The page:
Laboratories of Cognitive Neuroscience
Under the direction of Charles A. Nelson, PhD, the Boston Children's Hospital Laboratories of Cognitive Neuroscience are dedicated to furthering our understanding of brain and cognitive development in typically developing infants and children, as well as children diagnosed with or at risk for various developmental disorders. In gaining a better understanding of these processes, our goal is to contribute to the healthy growth and development of our children.
Our multidisciplinary team of researchers brings together experts from a wide range of fields, including neuroscience, psychology, and education. In collaboration with clinical experts in fields such as developmental pediatrics and child neurology, we are working to expand our knowledge of child development and developmental disorders through cutting edge cognitive neuroscience research. Our central areas of focus include the development of memory and face-processing, the impact of environmental factors such as stress on cognitive development, and growing research programs in autism, ADHD, and dyslexia. Through this collaborative and comprehensive approach, we aim to drive the science forward as rapidly as possible, so that we can translate what we learn into earlier identification, improved therapies, and better outcomes for children and families affected by developmental disorders.
We invite you to learn more about our labs and ongoing research initiatives by watching the video below or clicking on the menu links to the left.
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Interested in participating in a study?
The Nelson Laboratory
Dr. Nelson and his staff are studying a variety of questions related to brain and behavior development in infants and children. In particular they are interested in the role that experience plays in shaping these developmental pathways. Current areas of focus include:
- The ability to recognize faces and emotions. How do infants and children learn to process the social information that faces convey? What is happening differently for children with autism spectrum disorders, who often struggle with everyday social interactions?
- Memory development. How do babies' memories form? How might early brain injuries be related to later difficulties with learning and memory? Can we learn to identify children at risk for such difficulties, allowing them to receive the support they need as they enter school?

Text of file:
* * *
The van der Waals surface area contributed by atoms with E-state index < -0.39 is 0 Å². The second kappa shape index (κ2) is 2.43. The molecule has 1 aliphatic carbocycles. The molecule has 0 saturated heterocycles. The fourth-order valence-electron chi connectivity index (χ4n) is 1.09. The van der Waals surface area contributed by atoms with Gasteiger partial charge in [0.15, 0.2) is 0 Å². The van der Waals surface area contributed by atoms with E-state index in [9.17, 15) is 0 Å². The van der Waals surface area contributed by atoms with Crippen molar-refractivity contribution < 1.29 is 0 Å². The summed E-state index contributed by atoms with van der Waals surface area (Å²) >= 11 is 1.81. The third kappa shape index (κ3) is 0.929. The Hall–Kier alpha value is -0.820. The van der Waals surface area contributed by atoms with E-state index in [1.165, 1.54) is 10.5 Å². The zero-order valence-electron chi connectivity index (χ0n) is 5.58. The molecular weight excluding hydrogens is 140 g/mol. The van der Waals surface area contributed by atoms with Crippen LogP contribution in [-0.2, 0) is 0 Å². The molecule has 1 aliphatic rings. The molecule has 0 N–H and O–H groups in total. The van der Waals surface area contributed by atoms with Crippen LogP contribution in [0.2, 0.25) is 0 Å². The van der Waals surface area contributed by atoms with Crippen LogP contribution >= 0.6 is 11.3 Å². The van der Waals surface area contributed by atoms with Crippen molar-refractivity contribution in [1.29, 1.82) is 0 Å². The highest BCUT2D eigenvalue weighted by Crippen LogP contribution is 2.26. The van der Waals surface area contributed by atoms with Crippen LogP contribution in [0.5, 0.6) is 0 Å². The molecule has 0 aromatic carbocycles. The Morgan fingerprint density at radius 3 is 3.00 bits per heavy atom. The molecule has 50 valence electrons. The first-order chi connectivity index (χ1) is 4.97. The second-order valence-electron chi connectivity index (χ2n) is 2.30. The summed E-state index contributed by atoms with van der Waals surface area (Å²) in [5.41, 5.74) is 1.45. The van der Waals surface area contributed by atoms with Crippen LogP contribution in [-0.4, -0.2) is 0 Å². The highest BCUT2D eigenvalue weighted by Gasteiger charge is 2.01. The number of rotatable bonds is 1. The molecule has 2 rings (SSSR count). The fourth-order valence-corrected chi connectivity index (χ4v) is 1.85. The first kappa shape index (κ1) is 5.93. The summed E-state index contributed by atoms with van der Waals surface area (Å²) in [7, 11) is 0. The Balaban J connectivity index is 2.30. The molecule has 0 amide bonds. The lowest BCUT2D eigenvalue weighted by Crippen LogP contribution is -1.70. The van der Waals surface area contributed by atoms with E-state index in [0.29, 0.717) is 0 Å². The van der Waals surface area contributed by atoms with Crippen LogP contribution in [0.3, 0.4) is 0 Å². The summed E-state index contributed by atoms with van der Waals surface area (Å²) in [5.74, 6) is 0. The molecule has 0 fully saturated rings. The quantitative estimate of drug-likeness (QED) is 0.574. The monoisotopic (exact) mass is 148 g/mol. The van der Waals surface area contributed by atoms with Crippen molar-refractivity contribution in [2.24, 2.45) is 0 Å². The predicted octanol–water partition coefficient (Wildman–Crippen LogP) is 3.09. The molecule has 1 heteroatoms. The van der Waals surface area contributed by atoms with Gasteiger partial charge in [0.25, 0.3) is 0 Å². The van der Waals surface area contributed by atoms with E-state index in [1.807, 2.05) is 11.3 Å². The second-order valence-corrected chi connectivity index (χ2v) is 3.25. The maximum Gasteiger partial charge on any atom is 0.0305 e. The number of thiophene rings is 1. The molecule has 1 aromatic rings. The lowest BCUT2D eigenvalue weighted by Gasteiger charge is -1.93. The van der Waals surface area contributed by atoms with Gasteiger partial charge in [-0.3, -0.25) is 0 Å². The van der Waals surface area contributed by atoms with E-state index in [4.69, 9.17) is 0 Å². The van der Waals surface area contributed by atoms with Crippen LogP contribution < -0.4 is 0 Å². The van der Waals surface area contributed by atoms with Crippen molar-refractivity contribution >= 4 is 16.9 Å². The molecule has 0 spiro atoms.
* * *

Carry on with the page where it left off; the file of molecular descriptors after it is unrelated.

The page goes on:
- The impacts of early biological and psychosocial adversity. How do such experiences impact brain development? Can we identify ways to remediate some of the negative impacts?
Learn more about the Nelson Laboratory.
The Gaab Laboratory
Dr. Gaab and her staff are interested in brain and cognitive development in typically developing infants and children, as well as children diagnosed with, or at risk for, dyslexia. They are currently exploring the following research questions:
- Pre-reader language and reading development. How do children with a family history of dyslexia differ from their peers on neural and behavioral levels? Could early markers of dyslexia found at the pre-reading stage be used as early markers of reading ability?
- Family history of dyslexia and brain development. Are there brain differences between infants with a family history or dyslexia and those without a family history? If so, how early might we be able to identify these differences? Could these differences be used as early markers of dyslexia?
- Dyslexia and ADHD. What are the connections between dyslexia and ADHD? What are the structural and behavioral differences between children with dyslexia, ADHD, or with both dyslexia and ADHD?
Learn more about the Gaab Labatory.
The Faja Laboratory
Dr. Faja and her team are studying social and cognitive development in individuals with autism spectrum disorders, other neurodevelopmental disorders, and typical development. Currently, their work is focused on:
- Plasticity and treatment response. Can existing training programs be adapted for clinical use? Which aspects of behavior and neural function change in response to intervention?
- Individual differences. How can we understand the vast differences in children with autism spectrum disorders? Do we see the same patterns in typical development? Can we better predict which individuals will respond to interventions or may benefit from combinations of treatments?
- Autism spectrum disorders. What risk factors are associated with specific aspects of autism? How can we better measure the strengths and challenges of all individuals with autism spectrum disorders? How can we better understand and support individuals with autism later in life?
Learn more about the Faja Laboratory.
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Get an Inside Look
Watch the video below to learn more about our research mission.